Thyroid surgeries are used for patients who have a variety of thyroid conditions, whether cancerous or benign (non-cancerous).
Common Thyroid Conditions include:
Thyroid nodules- Thyroid nodules are solid or fluid-filled lumps that form within your thyroid. Thyroid cancer accounts for only a small percentage of thyroid nodules.The large majority of thyroid nodules aren’t serious and don’t cause symptoms. Thyroid nodules often go unnoticed until your doctor discovers it during a routine medical exam. Some thyroid nodules, however, may become large enough to be visible or make it difficult to swallow or breathe.
Large thyroid glands (goiters)- A goitre is an enlarged thyroid gland. Some people with a goitre (but not all) have an underactive or overactive thyroid. This means that they make too much or too little thyroid hormone. There are various causes of goitre and treatment depends on the cause.
Overactive thyroid glands- Hyperthyroidism is a condition in which the thyroid gland is overactive and makes excessive amounts of thyroid hormone. The thyroid gland releases hormones that controls your metabolism (the way your body uses energy), breathing, heart rate, nervous system, weight, body temperature, and many other functions in the body. When the thyroid gland is overactive (hyperthyroidism) the body’s processes speed up and you may experience nervousness, anxiety, rapid heartbeat, hand tremor, excessive sweating, weight loss, and sleep problems, among other symptoms.
There are several thyroid surgeries that your doctor may recommend. There are specific indications for each of these operations.
Possible Thyroid Surgery Options Include:
- Biopsy or lumpectomy – removing a small part of the thyroid gland;
- Lobectomy – removing half of the thyroid gland;
- Removing nearly all of the thyroid gland – 2 types below:
- Subtotal Thyroidectomy – leaving a small amount of thyroid tissue bilaterally, or
- Near-total Thyroidectomy – leaving about one gram of thyroid tissue on one side
- Total thyroidectomy– removal of all identifiable thyroid tissue.
In most thyroid surgery, one or both of the thyroid lobes will be removed. The surgeon must utilize proper technique to avoid injury to the nerves to the vocal cords. One of the risks of thyroid surgery is temporary or even permanent weakness of the vocal cords which results in hoarseness. Fortunately, in skilled hands, this complication is rare (less than 1%).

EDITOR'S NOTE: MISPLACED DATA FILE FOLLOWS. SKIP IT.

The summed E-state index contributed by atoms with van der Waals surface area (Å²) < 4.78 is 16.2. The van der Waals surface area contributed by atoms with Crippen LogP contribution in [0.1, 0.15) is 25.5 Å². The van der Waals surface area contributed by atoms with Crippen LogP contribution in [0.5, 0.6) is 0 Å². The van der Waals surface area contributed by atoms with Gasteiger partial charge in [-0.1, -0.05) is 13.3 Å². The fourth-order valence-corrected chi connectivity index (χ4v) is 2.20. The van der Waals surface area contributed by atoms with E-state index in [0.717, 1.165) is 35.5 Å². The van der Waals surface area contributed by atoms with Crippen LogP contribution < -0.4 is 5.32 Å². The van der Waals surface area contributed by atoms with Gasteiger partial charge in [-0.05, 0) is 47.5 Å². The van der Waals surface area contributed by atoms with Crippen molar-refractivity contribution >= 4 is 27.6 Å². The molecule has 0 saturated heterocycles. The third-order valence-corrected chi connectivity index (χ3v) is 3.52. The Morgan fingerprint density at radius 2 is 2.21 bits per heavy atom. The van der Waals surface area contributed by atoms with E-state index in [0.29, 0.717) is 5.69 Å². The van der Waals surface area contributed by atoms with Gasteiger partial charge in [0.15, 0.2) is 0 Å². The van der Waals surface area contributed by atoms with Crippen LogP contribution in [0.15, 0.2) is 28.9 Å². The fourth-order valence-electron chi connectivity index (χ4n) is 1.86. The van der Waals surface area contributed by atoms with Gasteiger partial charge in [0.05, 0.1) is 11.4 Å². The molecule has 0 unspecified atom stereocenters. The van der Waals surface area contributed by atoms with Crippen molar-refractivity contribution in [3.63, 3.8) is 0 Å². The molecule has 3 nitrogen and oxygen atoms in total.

The parathyroid glands, 4 in number, lie behind the thyroid gland. They share some common blood supply with the thyroid and are quite small (about 1 cm each). They are very active little glands, producing a hormone called Parathyroid Hormone (PTH) which together with Vitamin D regulates and maintains blood calcium at a normal level.
Depending on how much of the thyroid gland is removed, the operation will take between 1.5 and 3 hours including anesthesia time. The procedure is performed under general anesthesia. The incision is located in the lower neck and its size will vary based on the size of the thyroid to be removed and the patient’s anatomy; overweight patients and those with very large necks may need larger incisions. The surgery is kept as minimally invasive as possible and the scar is rarely anything to be concerned about, even in young people. There is very little bleeding during the procedure and the patient rarely complains of intense postoperative pain – although this varies from patient to patient. A small drain is often used for 24 hours and patients may either go home the same day or be observed overnight. If the entire thyroid gland is removed, blood calcium levels are checked postoperatively to make sure they are stable before the patient is discharged home. Again, depending on how much of the thyroid gland is removed, patients may need to take thyroid hormone replacement after surgery.
Possible Risks with Surgery
As with any surgical procedure, there are risks, and these will be discussed with the patient by the thyroid surgeon. The two issues which must be discussed relate 1) the nerve to the vocal cords (recurrent laryngeal nerve & external laryngeal nerve), and 2) the parathyroid glands.
Once the patient is discharged home, light activity is recommended. Avoid heavy lifting and strenuous exercise for one week. Avoid ibuprofen, aspirin, or other medications that can increase the risk of bleeding. Bathing and showering is permitted on the first day after surgery, although it is recommended to keep the incision dry for about 48 hours. It is normal to have a sore throat and some pain around the incision after thyroidectomy. Staying on a soft diet for a few days after surgery will help. Postoperative appointments are usually made for one week after the operation.